The 5:2 diet works — but the side effects are pain, misery and bad breath

    2 February 2016

    The body is a temple. In January, for the most part, it is a rather large and overfed temple. This year, under the pressure of constant lifestyle and dietary advice, I decided on a remedy: the intermittent fasting diet.

    The regime, which instructs dieters to feast for five days a week and fast for the remaining two, originally took the States by storm in 2013. It has gradually crept over the pond, with numerous bestselling books (The Fast Diet: Lose Weight, Stay Healthy, Live Longer and The Fast Diet Recipe Book) and celebrity adherents (Benedict Cumberbatch). In fact, it’s not just contemporary ‘celebs’ who are singing its praises: Plato once said ‘I fast for greater physical and mental efficiency’; Aristotle was said to be a faster, too. Martin Luther announced: ‘It is right to fast frequently in order to subdue and control the body.’

    So what is it? The diet — more commonly known as the 5:2 diet — dictates that you only need acknowledge it twice a week. On these ‘fasting days’, dieters are advised to consume 25 per cent of the recommended daily calorie intake (that’s 500 calories a day for women, and 600 for men). The 5:2 was originally championed by TV medic Dr Michael Mosley and journalist Mimi Spencer.

    There are, famously, two golden rules of dieting: never crash diet and never skip meals. Yet the 5:2 seemingly encourages the former, and, it would seem, does not reject the latter. A website claims that ‘it’s easy to comply with a regime that only asks you to restrict your calorie intake occasionally. It recalibrates the diet equation, and stacks the odds in your favour’. So far, so easy.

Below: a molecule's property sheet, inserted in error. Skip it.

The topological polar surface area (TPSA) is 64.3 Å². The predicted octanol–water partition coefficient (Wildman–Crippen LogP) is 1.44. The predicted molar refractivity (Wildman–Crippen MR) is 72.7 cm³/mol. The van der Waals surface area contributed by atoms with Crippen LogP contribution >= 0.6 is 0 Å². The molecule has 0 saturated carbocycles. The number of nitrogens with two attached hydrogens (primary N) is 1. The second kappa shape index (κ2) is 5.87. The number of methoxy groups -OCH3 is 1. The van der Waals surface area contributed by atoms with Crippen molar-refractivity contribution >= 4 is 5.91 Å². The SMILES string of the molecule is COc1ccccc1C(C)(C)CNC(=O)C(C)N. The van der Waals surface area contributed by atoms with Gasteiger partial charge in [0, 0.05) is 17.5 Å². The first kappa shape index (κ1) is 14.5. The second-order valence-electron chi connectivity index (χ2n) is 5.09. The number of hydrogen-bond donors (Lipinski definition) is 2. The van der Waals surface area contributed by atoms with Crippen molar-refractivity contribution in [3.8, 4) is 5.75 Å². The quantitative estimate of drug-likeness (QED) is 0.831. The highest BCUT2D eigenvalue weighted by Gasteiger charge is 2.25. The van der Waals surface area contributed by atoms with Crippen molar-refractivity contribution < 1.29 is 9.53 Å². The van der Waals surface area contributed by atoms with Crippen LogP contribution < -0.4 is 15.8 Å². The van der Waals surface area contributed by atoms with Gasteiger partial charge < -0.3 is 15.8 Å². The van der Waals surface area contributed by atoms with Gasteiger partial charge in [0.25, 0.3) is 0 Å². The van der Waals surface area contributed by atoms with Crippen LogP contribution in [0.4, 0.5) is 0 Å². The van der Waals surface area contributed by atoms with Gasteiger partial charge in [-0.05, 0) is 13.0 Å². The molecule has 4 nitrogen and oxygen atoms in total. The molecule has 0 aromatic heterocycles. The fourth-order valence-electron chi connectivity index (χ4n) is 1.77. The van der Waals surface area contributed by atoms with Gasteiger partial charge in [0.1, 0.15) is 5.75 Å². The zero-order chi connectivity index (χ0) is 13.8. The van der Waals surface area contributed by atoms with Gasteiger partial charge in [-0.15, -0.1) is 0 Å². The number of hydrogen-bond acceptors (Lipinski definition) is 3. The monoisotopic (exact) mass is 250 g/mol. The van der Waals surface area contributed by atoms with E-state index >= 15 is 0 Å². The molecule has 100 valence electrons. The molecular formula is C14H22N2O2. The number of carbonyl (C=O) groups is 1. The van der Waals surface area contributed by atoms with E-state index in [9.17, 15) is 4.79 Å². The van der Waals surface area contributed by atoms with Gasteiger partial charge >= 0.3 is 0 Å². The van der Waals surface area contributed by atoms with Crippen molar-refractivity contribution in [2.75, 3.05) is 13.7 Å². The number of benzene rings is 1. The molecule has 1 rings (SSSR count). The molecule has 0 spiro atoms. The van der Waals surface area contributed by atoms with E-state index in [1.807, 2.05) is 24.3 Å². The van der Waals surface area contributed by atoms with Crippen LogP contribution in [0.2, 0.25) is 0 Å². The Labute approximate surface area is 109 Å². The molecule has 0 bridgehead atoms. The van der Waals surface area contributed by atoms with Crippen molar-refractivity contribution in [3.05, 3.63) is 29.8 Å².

Five hundred calories a day seems shockingly restrictive, yet Mosley and Spencer’s book suggests it is easily possible to divide such a meagre allowance into three meals. Combinations include a breakfast of two Ryvitas spread with two teaspoons of Marmite, a ready-made vegetable soup for lunch, and a supper of a small steak or fish fillet with mixed leaves. Dieters are encouraged to split their ‘fast days’; black coffee, Diet Coke, green tea and water (go crazy) are all allowed.

    Little is known about the long-term effects of intermittent fasting (IF). The NHS guidelines state that ‘despite its increasing popularity, there is a great deal of uncertainty about IF with significant gaps in the evidence,’ and that possible side effects include difficulty sleeping (it’s true — I woke up regularly with severe hunger pains), bad breath (quite likely), irritability (the most prominent), anxiety, dehydration (thank goodness for the water allowance) and daytime sleepiness.

    So far, so unappealing. Yet there is evidence to support intermittent fasting — we don’t have to take Plato’s word for it. A study in 2010 found that intermittent fasters experienced reductions in a number of biological indicators that suggest a diminished risk of developing chronic diseases such as type-2 diabetes. Two years later, a similar investigation produced evidence that the 5:2 diet may help lower the risk of certain obesity-related cancers such as breast cancer.

    The science behind intermittent fasting is simple: if you don’t consume enough energy, your body burns off your fat reserves. The more complex explanation is that regular intermittent fasting activates a gene called SIRT1, more commonly known as the ‘skinny gene’, which repairs cells during times of scarcity of nutrients. The average intermittent faster loses one pound a week.

    The 5:2 diet does, in truth, totally enervate its disciples. Restricting oneself to 500 calories a day is not easy — despite promises of three meals, it was preferable to stick to sushi for lunch and a bowl of baked beans for supper, washed down with endless glasses of tap water. I found myself eschewing all humans, all conversation, and any thought process that didn’t involve food, so obsessed did I become with the following day when I could eat normally again. Counting calories leaves one morose and forlorn. Life’s great pleasures are suddenly stripped away. But, lo, the weight fell off. Two days of pain began to seem like a reasonable sacrifice — particularly when one considers alternative restrictive options that dominate every day of the week.

    I’m not quite in Plato’s league yet — but I certainly felt better after the Christmas slump.

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